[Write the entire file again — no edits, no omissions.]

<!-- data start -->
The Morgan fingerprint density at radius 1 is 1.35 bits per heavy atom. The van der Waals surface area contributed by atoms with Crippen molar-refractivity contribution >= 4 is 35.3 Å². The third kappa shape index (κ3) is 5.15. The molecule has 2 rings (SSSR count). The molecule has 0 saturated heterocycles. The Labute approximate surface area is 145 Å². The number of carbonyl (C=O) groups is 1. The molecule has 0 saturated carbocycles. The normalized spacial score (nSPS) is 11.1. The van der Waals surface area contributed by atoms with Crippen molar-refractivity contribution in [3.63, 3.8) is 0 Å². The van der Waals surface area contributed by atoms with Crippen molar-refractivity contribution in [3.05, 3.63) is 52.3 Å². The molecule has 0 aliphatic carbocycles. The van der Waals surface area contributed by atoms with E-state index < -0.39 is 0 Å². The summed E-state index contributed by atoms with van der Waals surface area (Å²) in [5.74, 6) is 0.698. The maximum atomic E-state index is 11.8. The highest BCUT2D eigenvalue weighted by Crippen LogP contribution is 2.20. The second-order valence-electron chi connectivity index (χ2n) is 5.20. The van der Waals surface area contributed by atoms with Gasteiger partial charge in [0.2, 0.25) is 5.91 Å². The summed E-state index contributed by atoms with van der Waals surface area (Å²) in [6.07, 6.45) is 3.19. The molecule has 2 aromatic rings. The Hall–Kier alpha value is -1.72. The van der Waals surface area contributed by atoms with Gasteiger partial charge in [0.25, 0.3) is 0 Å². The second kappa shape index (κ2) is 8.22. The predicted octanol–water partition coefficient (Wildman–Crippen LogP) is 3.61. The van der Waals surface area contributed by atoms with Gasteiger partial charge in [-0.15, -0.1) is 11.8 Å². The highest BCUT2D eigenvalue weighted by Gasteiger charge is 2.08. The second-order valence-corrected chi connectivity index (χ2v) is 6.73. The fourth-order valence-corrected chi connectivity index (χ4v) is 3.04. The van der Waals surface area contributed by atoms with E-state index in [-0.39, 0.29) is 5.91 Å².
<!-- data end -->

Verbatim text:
The Morgan fingerprint density at radius 1 is 1.35 bits per heavy atom. The van der Waals surface area contributed by atoms with Crippen molar-refractivity contribution >= 4 is 35.3 Å². The third kappa shape index (κ3) is 5.15. The molecule has 2 rings (SSSR count). The molecule has 0 saturated heterocycles. The Labute approximate surface area is 145 Å². The number of carbonyl (C=O) groups is 1. The molecule has 0 saturated carbocycles. The normalized spacial score (nSPS) is 11.1. The van der Waals surface area contributed by atoms with Crippen molar-refractivity contribution in [3.63, 3.8) is 0 Å². The van der Waals surface area contributed by atoms with Crippen molar-refractivity contribution in [3.05, 3.63) is 52.3 Å². The molecule has 0 aliphatic carbocycles. The van der Waals surface area contributed by atoms with E-state index < -0.39 is 0 Å². The summed E-state index contributed by atoms with van der Waals surface area (Å²) in [5.74, 6) is 0.698. The maximum atomic E-state index is 11.8. The highest BCUT2D eigenvalue weighted by Crippen LogP contribution is 2.20. The second-order valence-electron chi connectivity index (χ2n) is 5.20. The van der Waals surface area contributed by atoms with Gasteiger partial charge in [0.2, 0.25) is 5.91 Å². The summed E-state index contributed by atoms with van der Waals surface area (Å²) in [6.07, 6.45) is 3.19. The molecule has 2 aromatic rings. The Hall–Kier alpha value is -1.72. The van der Waals surface area contributed by atoms with Gasteiger partial charge in [0.25, 0.3) is 0 Å². The second kappa shape index (κ2) is 8.22. The predicted octanol–water partition coefficient (Wildman–Crippen LogP) is 3.61. The van der Waals surface area contributed by atoms with Gasteiger partial charge in [-0.15, -0.1) is 11.8 Å². The highest BCUT2D eigenvalue weighted by Gasteiger charge is 2.08. The second-order valence-corrected chi connectivity index (χ2v) is 6.73. The fourth-order valence-corrected chi connectivity index (χ4v) is 3.04. The van der Waals surface area contributed by atoms with E-state index in [-0.39, 0.29) is 5.91 Å².